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Iran’s neighbors first policy spurs trade, brings peace

US Rep. Ilhan Omar (D-MN) (L) talks with Speaker of the House Nancy Pelosi (D-CA) during a rally with fellow Democrats before voting on H.R. 1, or the People Act, on the East Steps of the US Capitol on March 08, 2019 in Washington, DC. (AFP photo)
The biggest historical abnormality is the absence of Iran from the global trading system, Matt Oresman, a partner at international law firm Pillsbury, says.

The busy streets in Tehran are seeing an uptick in motorcades rolling past curious bystanders as the heat is slowly and steadily setting in with the arrival of the sizzling summer in the Iranian capital. 

Unlike immediately after the conclusion of a nuclear deal in 2015 which set off a scurry of diplomatic activity and a steady stream of delegates arriving from European capitals, the new visitors are from Iran’s close neighborhoods.

And they are visiting not because of another deal in the offing between Iran and the West. They are here thanks to the regional diplomacy which the administration of President Ebrahim Raeisi has made a key plank of its foreign policy since coming to office in August.

On Tuesday, Pakistani Foreign Minister Bilawal Bhutto Zardari announced after talks with Iranian officials in Tehran that the two neighbors had come closer to resolving one of the major obstacles in the expansion of bilateral trade through operationalizing the barter trade mechanism.

“This will greatly help in improving the livelihood and welfare of the people in the border areas,” he said at a joint news conference with Iranian Foreign Minister Hossein Amir-Abdollahian.

He said the promotion of trade through border marketplaces were the measures of their shared commitment to provide opportunities for enhanced economic and commercial activities.

The two sides also identified ways to enhance bilateral ties to match their true potential, particularly in the areas of trade, investments, connectivity, border management, facilitation for pilgrims, cultural and educational cooperation, and enhancing people-to-people exchanges.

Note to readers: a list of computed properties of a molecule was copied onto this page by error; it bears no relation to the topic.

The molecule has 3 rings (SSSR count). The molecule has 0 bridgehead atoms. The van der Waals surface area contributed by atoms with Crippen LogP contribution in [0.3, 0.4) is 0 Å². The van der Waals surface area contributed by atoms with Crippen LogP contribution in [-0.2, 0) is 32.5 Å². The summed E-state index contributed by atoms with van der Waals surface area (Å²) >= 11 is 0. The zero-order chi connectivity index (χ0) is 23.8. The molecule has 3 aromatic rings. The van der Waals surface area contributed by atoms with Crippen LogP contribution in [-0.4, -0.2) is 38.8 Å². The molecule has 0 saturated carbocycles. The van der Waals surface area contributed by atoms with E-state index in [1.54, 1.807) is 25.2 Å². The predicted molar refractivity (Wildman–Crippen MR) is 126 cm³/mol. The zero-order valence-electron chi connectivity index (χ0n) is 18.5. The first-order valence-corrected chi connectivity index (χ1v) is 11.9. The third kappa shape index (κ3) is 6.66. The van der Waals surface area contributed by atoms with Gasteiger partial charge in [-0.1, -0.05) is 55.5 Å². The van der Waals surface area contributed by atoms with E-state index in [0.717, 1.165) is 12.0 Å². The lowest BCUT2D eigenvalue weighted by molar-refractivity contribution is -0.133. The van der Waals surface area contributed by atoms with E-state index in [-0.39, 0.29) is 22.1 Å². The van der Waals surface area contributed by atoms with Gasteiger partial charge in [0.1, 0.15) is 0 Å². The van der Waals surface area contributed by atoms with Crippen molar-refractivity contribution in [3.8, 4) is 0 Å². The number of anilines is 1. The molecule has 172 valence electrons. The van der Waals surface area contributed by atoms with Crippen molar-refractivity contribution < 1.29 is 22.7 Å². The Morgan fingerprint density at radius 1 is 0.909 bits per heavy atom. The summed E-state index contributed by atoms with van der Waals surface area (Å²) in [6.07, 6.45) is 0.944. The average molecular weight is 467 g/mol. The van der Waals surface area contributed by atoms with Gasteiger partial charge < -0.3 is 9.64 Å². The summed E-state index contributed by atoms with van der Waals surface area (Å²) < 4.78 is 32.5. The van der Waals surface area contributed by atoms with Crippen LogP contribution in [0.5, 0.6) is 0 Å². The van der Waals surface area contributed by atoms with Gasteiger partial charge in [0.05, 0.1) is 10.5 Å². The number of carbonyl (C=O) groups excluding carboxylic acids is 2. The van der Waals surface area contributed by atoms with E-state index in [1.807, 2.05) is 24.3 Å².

Another significant step towards strengthening the bilateral relations, Zardari said, is the commitment to strengthen energy cooperation.

President Raeisi told the top Pakistani diplomat that Iran is ready to satisfy Pakistan’s demand for oil, gas and electricity. Senior Iranian officials have also said the country is ready to barter its electricity for rice from Pakistan.

For years, Iran has been providing electricity to Pakistani towns near their joint border.

In his meeting with Amir-Abdollahian on Tuesday, the Pakistani foreign minister reiterated his country’s commitment to strengthen bilateral relations with Iran in diverse areas.

“Iran is a very important neighbor of Pakistan, one with which we share immutable historic and fraternal bonds,” he said. “I can say with great satisfaction that we continue to build upon the exceedingly positive and constructive relations enjoyed by our two countries,” he added.

On Wednesday, Iran officially welcomed Turkmenistan’s new President Serdar Berdimuhamedow who, along with President Raeisi, oversaw the signing of a raft of documents for cooperation on economy, trade, transportation, investment, new technologies, environment, sports, energy, judiciary, education, research, and tourism.

Among the driving forces behind this regional diplomacy is Iran’s trade route which is proving tremendously attractive to its neighbors.

Pakistan is taking advantage of a newly launched overland Iranian route to Turkey, which cuts travel times for goods between South Asia and Europe from upwards of forty days by sea down to as little as a week.

Additionally, Central Asian nations worried about bottlenecks at Caspian Sea ports that have caused weeks of delays—as well as a war raging in Ukraine that has impeded Eurasian traffic—are looking to Iran to get goods back and forth.